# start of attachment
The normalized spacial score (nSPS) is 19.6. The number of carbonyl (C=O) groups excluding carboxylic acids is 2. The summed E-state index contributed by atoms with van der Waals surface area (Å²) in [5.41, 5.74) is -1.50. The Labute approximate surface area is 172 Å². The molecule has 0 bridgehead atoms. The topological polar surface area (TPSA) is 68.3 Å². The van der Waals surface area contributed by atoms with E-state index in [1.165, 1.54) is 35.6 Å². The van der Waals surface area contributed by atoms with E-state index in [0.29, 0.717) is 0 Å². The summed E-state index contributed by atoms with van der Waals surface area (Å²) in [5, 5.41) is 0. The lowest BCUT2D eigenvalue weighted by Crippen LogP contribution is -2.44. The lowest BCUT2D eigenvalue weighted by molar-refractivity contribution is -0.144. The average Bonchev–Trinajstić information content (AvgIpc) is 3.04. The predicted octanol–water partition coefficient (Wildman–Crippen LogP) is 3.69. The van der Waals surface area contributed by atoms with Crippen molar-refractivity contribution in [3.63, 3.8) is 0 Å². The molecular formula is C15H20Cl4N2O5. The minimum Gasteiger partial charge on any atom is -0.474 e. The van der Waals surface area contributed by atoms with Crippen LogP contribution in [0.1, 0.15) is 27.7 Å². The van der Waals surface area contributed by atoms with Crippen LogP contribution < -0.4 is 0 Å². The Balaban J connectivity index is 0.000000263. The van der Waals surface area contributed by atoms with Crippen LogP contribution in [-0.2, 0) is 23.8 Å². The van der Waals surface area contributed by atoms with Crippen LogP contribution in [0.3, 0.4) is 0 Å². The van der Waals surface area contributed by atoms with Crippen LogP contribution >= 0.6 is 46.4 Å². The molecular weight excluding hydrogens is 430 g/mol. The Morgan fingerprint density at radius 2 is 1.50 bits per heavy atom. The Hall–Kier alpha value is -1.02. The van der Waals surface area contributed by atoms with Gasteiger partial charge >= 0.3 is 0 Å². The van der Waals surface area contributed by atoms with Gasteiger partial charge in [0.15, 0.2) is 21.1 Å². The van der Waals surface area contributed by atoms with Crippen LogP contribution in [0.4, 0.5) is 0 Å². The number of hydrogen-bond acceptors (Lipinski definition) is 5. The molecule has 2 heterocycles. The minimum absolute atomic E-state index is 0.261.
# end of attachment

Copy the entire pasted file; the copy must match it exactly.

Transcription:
The normalized spacial score (nSPS) is 19.6. The number of carbonyl (C=O) groups excluding carboxylic acids is 2. The summed E-state index contributed by atoms with van der Waals surface area (Å²) in [5.41, 5.74) is -1.50. The Labute approximate surface area is 172 Å². The molecule has 0 bridgehead atoms. The topological polar surface area (TPSA) is 68.3 Å². The van der Waals surface area contributed by atoms with E-state index in [1.165, 1.54) is 35.6 Å². The van der Waals surface area contributed by atoms with E-state index in [0.29, 0.717) is 0 Å². The summed E-state index contributed by atoms with van der Waals surface area (Å²) in [5, 5.41) is 0. The lowest BCUT2D eigenvalue weighted by Crippen LogP contribution is -2.44. The lowest BCUT2D eigenvalue weighted by molar-refractivity contribution is -0.144. The average Bonchev–Trinajstić information content (AvgIpc) is 3.04. The predicted octanol–water partition coefficient (Wildman–Crippen LogP) is 3.69. The van der Waals surface area contributed by atoms with Crippen molar-refractivity contribution in [3.63, 3.8) is 0 Å². The molecular formula is C15H20Cl4N2O5. The minimum Gasteiger partial charge on any atom is -0.474 e. The van der Waals surface area contributed by atoms with Crippen LogP contribution in [0.1, 0.15) is 27.7 Å². The van der Waals surface area contributed by atoms with Crippen LogP contribution < -0.4 is 0 Å². The Balaban J connectivity index is 0.000000263. The van der Waals surface area contributed by atoms with Crippen LogP contribution in [-0.2, 0) is 23.8 Å². The van der Waals surface area contributed by atoms with Crippen LogP contribution in [0.3, 0.4) is 0 Å². The van der Waals surface area contributed by atoms with Crippen LogP contribution >= 0.6 is 46.4 Å². The molecular weight excluding hydrogens is 430 g/mol. The Morgan fingerprint density at radius 2 is 1.50 bits per heavy atom. The Hall–Kier alpha value is -1.02. The van der Waals surface area contributed by atoms with Gasteiger partial charge >= 0.3 is 0 Å². The van der Waals surface area contributed by atoms with Gasteiger partial charge in [0.15, 0.2) is 21.1 Å². The van der Waals surface area contributed by atoms with Crippen LogP contribution in [0.4, 0.5) is 0 Å². The number of hydrogen-bond acceptors (Lipinski definition) is 5. The molecule has 2 heterocycles. The minimum absolute atomic E-state index is 0.261.